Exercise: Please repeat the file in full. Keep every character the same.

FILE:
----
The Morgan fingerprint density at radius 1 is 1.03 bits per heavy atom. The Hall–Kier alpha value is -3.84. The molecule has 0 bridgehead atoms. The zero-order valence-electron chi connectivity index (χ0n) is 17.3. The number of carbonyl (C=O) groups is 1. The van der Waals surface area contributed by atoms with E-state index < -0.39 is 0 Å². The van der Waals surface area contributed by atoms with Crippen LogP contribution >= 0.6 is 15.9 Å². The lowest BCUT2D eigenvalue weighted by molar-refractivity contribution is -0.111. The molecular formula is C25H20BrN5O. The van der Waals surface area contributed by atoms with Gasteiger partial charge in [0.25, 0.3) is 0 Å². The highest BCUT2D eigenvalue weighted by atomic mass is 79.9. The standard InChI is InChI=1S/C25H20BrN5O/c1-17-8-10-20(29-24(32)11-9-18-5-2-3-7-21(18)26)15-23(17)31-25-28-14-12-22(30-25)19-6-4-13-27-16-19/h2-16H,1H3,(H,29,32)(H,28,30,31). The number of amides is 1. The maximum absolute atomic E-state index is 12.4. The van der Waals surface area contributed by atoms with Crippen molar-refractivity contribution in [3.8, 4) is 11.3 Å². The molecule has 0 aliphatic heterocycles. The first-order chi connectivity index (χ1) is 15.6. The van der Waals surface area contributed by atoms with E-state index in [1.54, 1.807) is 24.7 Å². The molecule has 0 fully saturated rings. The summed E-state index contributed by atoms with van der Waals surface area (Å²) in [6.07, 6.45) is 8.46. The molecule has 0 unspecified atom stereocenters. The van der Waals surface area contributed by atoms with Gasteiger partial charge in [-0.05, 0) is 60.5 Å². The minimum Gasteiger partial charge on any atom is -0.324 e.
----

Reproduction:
The Morgan fingerprint density at radius 1 is 1.03 bits per heavy atom. The Hall–Kier alpha value is -3.84. The molecule has 0 bridgehead atoms. The zero-order valence-electron chi connectivity index (χ0n) is 17.3. The number of carbonyl (C=O) groups is 1. The van der Waals surface area contributed by atoms with E-state index < -0.39 is 0 Å². The van der Waals surface area contributed by atoms with Crippen LogP contribution >= 0.6 is 15.9 Å². The lowest BCUT2D eigenvalue weighted by molar-refractivity contribution is -0.111. The molecular formula is C25H20BrN5O. The van der Waals surface area contributed by atoms with Gasteiger partial charge in [0.25, 0.3) is 0 Å². The highest BCUT2D eigenvalue weighted by atomic mass is 79.9. The standard InChI is InChI=1S/C25H20BrN5O/c1-17-8-10-20(29-24(32)11-9-18-5-2-3-7-21(18)26)15-23(17)31-25-28-14-12-22(30-25)19-6-4-13-27-16-19/h2-16H,1H3,(H,29,32)(H,28,30,31). The number of amides is 1. The maximum absolute atomic E-state index is 12.4. The van der Waals surface area contributed by atoms with Crippen molar-refractivity contribution in [3.8, 4) is 11.3 Å². The molecule has 0 aliphatic heterocycles. The first-order chi connectivity index (χ1) is 15.6. The van der Waals surface area contributed by atoms with E-state index in [1.54, 1.807) is 24.7 Å². The molecule has 0 fully saturated rings. The summed E-state index contributed by atoms with van der Waals surface area (Å²) in [6.07, 6.45) is 8.46. The molecule has 0 unspecified atom stereocenters. The van der Waals surface area contributed by atoms with Gasteiger partial charge in [-0.05, 0) is 60.5 Å². The minimum Gasteiger partial charge on any atom is -0.324 e.